The promise of a low cost, diesel powered compact work truck on these shores grows more distant with every passing day. First, it appeared to be Mahindra’s fault, since they just couldn’t seem to gain EPA approval for the diesel powered pickup trucks. By the time they did get a thumbs up from the EPA, their U.S. distributor, Global Vehicles, had filed a $35 million lawsuit alleging that Mahindra deliberately delayed EPA approval to let the distribution contract with Global expire.
Last week, Global Vehicles tried to place a $35 million, “all-is-forgiven-let’s-get-down-to-business” purchase order for TR20 and TR40 pick ups with Mahindra. Mahindra rejected the purchase order and is now accusing Global Vehicles of “engaging in PR theatrics” at the expense of Mahindra’s reputation. Um, OK; do you have a better offer on the table?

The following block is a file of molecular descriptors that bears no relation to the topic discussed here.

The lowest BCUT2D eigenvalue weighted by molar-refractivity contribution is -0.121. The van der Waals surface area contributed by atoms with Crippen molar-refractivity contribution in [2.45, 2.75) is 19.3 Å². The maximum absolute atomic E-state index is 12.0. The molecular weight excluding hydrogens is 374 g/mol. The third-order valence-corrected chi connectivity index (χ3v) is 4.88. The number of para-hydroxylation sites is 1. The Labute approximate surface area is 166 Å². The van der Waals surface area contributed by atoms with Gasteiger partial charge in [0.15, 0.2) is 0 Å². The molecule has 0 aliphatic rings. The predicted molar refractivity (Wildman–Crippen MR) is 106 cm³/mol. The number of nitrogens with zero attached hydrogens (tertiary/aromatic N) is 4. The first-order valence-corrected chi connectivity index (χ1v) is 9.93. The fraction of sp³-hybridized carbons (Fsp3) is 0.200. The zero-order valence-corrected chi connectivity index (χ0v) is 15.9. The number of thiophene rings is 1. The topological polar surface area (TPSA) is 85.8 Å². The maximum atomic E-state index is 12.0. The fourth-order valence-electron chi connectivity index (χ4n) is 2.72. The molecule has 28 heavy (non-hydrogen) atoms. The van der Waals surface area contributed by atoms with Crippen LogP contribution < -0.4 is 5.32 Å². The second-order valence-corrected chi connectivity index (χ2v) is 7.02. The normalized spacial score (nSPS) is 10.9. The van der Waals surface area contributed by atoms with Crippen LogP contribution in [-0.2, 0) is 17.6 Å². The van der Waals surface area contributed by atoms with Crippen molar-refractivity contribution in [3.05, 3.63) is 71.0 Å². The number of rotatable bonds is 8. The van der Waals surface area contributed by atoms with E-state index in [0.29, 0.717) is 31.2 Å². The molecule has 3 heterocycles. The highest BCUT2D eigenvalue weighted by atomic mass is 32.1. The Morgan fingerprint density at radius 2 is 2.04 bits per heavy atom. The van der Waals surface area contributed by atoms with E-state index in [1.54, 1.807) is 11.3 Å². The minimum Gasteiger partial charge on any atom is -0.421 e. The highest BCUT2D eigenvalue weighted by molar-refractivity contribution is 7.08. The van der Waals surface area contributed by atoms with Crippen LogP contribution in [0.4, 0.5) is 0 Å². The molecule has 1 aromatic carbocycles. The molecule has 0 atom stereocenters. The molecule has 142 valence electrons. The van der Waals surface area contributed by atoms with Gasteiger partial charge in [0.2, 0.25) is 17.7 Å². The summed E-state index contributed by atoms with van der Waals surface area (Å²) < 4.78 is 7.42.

Here are the facts: Mahindra has a ready, willing and able distribution partner in Global Vehicles. They have assigned dealerships, they have a distribution network and they even have a U.S. website. Mahindra, on the other hand, has none of these things in the United States without Global Vehicles, and the “do it yourself” route will be a guaranteed financial disaster for the Indian manufacturer. How long do you think it will take to set up a dealer network of your own, particularly if you’re fighting “cease and desist” lawsuits filed by Global Vehicles? The only viable way through this mess is for Mahindra to bury the hatchet with Global Vehicles; until they do so, Mahindra won’t have a chance at establishing itself in the U.S. truck market.